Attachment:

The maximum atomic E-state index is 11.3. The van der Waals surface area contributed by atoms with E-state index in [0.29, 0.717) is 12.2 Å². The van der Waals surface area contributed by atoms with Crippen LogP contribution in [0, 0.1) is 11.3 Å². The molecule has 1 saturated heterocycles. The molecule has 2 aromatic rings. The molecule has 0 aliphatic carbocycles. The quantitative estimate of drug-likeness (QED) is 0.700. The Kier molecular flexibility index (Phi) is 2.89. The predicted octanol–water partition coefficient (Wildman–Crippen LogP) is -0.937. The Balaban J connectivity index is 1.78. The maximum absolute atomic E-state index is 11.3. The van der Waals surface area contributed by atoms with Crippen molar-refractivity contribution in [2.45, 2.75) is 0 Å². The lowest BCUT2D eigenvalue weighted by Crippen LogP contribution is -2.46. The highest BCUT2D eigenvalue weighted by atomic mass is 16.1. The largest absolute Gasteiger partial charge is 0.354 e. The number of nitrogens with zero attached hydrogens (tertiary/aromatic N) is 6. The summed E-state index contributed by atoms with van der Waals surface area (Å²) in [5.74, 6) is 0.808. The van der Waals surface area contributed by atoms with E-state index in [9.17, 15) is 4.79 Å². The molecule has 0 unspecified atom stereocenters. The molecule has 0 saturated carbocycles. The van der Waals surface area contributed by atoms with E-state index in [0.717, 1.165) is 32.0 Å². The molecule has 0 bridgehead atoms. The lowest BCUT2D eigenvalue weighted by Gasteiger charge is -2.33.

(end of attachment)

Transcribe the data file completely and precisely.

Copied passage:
The maximum atomic E-state index is 11.3. The van der Waals surface area contributed by atoms with E-state index in [0.29, 0.717) is 12.2 Å². The van der Waals surface area contributed by atoms with Crippen LogP contribution in [0, 0.1) is 11.3 Å². The molecule has 1 saturated heterocycles. The molecule has 2 aromatic rings. The molecule has 0 aliphatic carbocycles. The quantitative estimate of drug-likeness (QED) is 0.700. The Kier molecular flexibility index (Phi) is 2.89. The predicted octanol–water partition coefficient (Wildman–Crippen LogP) is -0.937. The Balaban J connectivity index is 1.78. The maximum absolute atomic E-state index is 11.3. The van der Waals surface area contributed by atoms with Crippen molar-refractivity contribution in [2.45, 2.75) is 0 Å². The lowest BCUT2D eigenvalue weighted by Crippen LogP contribution is -2.46. The highest BCUT2D eigenvalue weighted by atomic mass is 16.1. The largest absolute Gasteiger partial charge is 0.354 e. The number of nitrogens with zero attached hydrogens (tertiary/aromatic N) is 6. The summed E-state index contributed by atoms with van der Waals surface area (Å²) in [5.74, 6) is 0.808. The van der Waals surface area contributed by atoms with E-state index in [9.17, 15) is 4.79 Å². The molecule has 0 unspecified atom stereocenters. The molecule has 0 saturated carbocycles. The van der Waals surface area contributed by atoms with E-state index in [0.717, 1.165) is 32.0 Å². The molecule has 0 bridgehead atoms. The lowest BCUT2D eigenvalue weighted by Gasteiger charge is -2.33.